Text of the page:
against Carchemish] Cp. Jeremiah 46:2. It was a city situated near the junction of the Habor and Euphrates. In 2 Kin., “against the king of Assyria.”

20–24 (= 1Es 1:25-31; cp. 2 Kings 23:29-30). The Death of Josiah

The account of Josiah’s death is very much fuller in Chron. than in Kings. The features which are peculiar to the Chronicler are, (1) Neco’s message to dissuade Josiah from war, (2) Josiah’s disguising himself and coming to fight in the valley of Megiddo, (3) the wounding of Josiah by archers, (4) the transfer of the wounded king from a war chariot to another chariot. In other words all the details which represent the meeting at Megiddo as a battle are peculiar to Chron.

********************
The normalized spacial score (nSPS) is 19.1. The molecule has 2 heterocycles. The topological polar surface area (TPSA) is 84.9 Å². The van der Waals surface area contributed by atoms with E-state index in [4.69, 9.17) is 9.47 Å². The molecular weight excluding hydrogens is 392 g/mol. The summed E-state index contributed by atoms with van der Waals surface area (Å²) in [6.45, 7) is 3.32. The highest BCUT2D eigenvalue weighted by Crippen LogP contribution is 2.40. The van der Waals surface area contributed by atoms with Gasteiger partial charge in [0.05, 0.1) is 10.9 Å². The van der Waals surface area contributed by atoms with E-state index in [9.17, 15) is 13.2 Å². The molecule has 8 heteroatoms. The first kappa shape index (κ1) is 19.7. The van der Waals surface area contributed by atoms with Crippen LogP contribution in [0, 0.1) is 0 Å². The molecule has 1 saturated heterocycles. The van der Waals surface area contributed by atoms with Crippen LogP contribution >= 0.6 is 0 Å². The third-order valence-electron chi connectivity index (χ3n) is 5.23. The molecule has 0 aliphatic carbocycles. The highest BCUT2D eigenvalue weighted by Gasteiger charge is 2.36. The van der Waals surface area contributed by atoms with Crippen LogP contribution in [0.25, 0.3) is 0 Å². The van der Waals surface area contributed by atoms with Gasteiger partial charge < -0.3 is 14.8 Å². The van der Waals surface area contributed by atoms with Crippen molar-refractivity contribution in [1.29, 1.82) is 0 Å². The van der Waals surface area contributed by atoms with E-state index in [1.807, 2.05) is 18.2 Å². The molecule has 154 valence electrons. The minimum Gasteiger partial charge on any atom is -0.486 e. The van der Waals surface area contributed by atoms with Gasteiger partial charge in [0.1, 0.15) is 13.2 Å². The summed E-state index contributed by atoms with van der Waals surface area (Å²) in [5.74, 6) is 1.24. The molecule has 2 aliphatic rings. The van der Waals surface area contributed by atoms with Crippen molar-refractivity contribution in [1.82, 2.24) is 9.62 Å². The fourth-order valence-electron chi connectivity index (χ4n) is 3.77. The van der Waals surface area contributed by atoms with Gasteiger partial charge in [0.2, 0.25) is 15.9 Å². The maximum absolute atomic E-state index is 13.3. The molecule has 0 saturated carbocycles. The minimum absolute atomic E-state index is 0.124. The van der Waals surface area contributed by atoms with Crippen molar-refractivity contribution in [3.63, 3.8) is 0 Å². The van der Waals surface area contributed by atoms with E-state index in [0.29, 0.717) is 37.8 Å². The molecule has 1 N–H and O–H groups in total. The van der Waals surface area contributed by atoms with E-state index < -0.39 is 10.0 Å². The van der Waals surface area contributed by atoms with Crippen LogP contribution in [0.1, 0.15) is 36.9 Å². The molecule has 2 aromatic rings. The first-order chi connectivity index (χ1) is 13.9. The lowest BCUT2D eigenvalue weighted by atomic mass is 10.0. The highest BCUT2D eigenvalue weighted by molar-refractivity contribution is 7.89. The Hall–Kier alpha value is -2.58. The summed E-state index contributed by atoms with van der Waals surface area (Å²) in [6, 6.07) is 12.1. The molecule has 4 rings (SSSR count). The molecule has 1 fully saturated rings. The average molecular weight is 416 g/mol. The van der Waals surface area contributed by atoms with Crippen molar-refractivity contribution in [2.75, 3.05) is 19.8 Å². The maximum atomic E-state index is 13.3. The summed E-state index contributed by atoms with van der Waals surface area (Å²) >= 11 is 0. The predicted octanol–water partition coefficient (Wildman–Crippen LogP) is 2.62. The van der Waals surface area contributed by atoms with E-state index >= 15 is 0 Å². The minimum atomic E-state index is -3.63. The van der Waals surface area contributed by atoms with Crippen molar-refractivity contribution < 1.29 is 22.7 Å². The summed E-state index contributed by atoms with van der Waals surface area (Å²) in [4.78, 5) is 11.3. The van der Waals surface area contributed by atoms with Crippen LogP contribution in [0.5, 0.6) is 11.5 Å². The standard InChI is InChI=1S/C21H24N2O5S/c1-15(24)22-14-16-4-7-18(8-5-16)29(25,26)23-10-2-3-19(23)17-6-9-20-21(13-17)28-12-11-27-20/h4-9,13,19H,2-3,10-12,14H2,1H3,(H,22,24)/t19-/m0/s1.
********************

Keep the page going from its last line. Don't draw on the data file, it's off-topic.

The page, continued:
The account given in Kings is simply:—“King Josiah went to meet him (Necho), and he put him to death at Megiddo when he saw him. And his servants carried him in a chariot dead from Megiddo, and brought him to Jerusalem.” The Hebrew expression for “went to meet” in this passage is the same as in 1 Kings 18:16; 2 Kings 16:10; it does not suggest a hostile meeting, though it can be used in a suitable context to describe one. The phrase “when he saw him” suggests an interview rather than a battle. Thus we have two traditions of Josiah’s death: according to Chron. he was mortally wounded in battle, according to Kings he sought an interview with Neco and was assassinated by him at the town of Megiddo.